In his remarks, Schuster drew another link between the past portrayed in the 1938Projekt and the present:
“Today, when we think of the state-organized assault on Jews 80 years ago [...], we do so not only with knowledge of the greatest crime against humanity in the history of the world and the lessons we have learned from it, but also with the knowledge that injustice still takes place today. Each of us bears a responsibility for ensuring that respect and tolerance are defining features of German society. What we need now are courageous and committed democrats. We need people, who show civil courage. People who open their mouths. [...] If we don’t stand up for the values of our constitution in small matters, for human dignity, then we cannot expect it to function in large matters.”
Chancellor Merkel echoed this sentiment in her closing remarks, declaring:
“[...] we can only learn the right lessons for us today and in the future if we consider the November Pogroms of 1938 to be part of a process that was not only followed by the terrible chapter that was the Shoah, but also had a pre-history. Because in this way we can see what the consequences are if—as under National Socialism—what was once punishable behavior is first tolerated and then, ultimately, declared to be desirable behavior. Prejudices that had previously or always been held could now give way to open violence with impunity. This was accompanied by a large majority of the German population looking the other way, remaining silent and indifferent and, above all, going with the flow. The political conditions changed with the liberation of Germany in May 1945 and the new start that ensued. The normative delineation of racism and antisemitism was fundamental. However, racism, antisemitism, and prejudice did not simply disappear.”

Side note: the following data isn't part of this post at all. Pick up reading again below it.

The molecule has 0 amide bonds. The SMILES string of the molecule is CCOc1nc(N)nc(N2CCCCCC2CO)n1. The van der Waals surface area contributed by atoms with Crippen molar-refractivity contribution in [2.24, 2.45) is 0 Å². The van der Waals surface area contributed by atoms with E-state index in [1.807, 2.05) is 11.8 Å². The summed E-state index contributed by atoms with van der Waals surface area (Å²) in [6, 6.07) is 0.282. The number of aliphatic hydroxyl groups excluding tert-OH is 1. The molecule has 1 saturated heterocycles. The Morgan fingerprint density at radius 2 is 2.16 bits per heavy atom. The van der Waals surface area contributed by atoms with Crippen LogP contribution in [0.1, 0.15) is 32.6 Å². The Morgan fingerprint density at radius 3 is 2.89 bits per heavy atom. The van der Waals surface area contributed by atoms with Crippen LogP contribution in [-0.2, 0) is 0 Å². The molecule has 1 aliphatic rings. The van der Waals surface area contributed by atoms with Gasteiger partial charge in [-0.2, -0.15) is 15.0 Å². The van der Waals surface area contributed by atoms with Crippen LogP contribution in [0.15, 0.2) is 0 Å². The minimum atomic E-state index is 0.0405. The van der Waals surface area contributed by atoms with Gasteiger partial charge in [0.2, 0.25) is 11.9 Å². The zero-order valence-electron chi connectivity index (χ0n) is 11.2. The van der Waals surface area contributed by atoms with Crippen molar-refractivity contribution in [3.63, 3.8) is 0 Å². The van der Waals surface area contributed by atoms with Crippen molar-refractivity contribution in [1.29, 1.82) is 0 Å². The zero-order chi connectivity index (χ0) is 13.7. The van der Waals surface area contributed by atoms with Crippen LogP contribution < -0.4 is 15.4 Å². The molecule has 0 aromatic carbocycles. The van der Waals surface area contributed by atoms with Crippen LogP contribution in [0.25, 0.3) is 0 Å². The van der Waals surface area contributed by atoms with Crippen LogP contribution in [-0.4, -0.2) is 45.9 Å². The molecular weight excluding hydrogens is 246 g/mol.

The topics discussed in the 1938Projekt such as forced migration, discrimination, and exclusion are just as relevant today as the connected issues of acculturation, identities, and civic engagement. They do not appear there as mere abstractions, however, but always linked to the fates of individuals. Historical events and political decisions of the year 1938 are not conveyed through dates and victim counts, but through the lives of people impacted by them.
Chancellor Merkel reflected on the importance of honoring the lives and loss of individuals in her speech:
“It is for this reason that pausing to reflect and remember together on days such as these is important. [...] This is about people at the end of the day. Each and every one of them had a name, a unique dignity and identity. Calling to mind this identity and dignity helps us not to get bogged down in loss. It helps us not to decouple memory from our present-day lives, but to keep connecting with the past and, based on this, to shape the future —a future in which we recognize the human face in every person and in which we encounter one another as fellow members of one and the same human race.”